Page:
Oxygen-induced retinopathy in the mouse is the standard experimental model of retinopathy of prematurity. Assessment of the pathology involves in vitro analysis of retinal vaso-obliteration and retinal neovascularization. The authors studied the clinical features of oxygen-induced retinopathy in vivo using topical endoscopy fundus imaging (TEFI), in comparison to standard investigations, and evaluated a system for grading these features.
Postnatal day (P)7 mice were exposed to 75% oxygen for five days to induce retinopathy or maintained in room air as controls. Retinal vascular competence was graded against standard photographs by three masked graders. Retinal photographs were obtained at predetermined ages using TEFI. Postmortem, retinal vaso-obliteration was measured in whole mounts with labeled vasculature, and retinal neovascularization was quantified in hematoxylin- and eosin-stained ocular cross sections.
Fundus photography by TEFI was possible from P15, when retinal vascular incompetence, including dilatation and tortuosity, was significant in mice with oxygen-induced retinopathy in comparison to controls. Vascular incompetence peaked in severity at P17 and persisted through P25. Comparison with in vitro analyses indicated that vascular changes were most severe after retinal avascularity had begun to decrease in area, and coincident with the maximum of retinal neovascularization. A weighted Fleiss-Cohen kappa indicated good intra- and interobserver agreement for a 5-point grading system.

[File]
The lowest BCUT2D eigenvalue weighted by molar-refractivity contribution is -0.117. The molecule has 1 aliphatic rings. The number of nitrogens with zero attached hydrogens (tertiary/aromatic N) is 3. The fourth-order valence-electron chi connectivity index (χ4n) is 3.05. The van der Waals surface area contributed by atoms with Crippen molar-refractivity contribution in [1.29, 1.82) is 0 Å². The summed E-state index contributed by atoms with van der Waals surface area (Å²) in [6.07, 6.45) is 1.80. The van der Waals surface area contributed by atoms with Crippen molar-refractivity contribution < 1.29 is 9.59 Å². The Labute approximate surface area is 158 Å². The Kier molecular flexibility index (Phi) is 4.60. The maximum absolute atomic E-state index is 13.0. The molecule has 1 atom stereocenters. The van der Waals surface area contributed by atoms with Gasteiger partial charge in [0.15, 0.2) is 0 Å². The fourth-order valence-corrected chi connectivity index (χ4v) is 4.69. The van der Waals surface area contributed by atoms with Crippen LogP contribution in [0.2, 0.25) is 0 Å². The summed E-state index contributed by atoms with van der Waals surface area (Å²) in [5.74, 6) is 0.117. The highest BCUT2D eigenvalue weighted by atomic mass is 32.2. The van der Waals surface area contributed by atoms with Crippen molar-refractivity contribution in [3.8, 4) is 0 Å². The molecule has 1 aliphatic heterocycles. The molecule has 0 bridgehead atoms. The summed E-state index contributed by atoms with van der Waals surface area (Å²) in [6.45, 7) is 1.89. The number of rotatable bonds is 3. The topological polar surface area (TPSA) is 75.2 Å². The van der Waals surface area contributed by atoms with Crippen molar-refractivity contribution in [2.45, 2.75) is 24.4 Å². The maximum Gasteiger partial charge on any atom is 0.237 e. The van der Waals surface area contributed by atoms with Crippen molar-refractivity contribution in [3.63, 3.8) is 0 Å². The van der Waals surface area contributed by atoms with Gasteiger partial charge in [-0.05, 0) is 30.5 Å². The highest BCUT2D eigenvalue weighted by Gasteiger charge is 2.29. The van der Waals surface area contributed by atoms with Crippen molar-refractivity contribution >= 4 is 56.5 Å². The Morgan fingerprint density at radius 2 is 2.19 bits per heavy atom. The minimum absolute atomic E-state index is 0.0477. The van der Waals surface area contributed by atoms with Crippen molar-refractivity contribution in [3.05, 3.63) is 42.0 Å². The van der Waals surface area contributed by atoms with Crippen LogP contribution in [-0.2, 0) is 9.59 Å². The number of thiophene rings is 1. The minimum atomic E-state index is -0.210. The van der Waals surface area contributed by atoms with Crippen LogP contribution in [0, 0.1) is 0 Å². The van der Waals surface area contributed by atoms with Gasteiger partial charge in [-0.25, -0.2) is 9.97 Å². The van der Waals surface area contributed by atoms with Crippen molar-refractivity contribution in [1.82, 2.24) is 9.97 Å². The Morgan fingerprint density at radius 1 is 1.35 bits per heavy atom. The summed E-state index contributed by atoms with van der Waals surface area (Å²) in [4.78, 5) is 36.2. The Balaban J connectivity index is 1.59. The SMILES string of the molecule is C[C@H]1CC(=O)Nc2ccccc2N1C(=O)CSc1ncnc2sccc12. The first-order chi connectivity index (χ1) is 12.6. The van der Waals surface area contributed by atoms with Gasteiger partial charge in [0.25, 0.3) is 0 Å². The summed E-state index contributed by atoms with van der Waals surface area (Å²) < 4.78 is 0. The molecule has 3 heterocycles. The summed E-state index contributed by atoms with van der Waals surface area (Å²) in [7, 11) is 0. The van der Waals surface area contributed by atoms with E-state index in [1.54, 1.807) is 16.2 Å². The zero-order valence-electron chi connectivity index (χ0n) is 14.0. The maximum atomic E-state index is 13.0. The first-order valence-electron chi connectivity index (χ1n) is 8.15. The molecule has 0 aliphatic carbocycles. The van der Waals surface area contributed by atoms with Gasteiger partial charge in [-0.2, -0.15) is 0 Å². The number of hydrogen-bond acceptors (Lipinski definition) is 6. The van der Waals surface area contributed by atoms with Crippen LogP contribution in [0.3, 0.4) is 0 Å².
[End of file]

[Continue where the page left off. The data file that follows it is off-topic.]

Topical endoscopy fundus imaging demonstrates retinal vascular incompetence in mice with oxygen-induced retinopathy. The technique complements standard postmortem analysis for following the course of the model.
Topical endoscopy fundus imaging has application in the evaluation of novel biologic drugs for retinopathy of prematurity.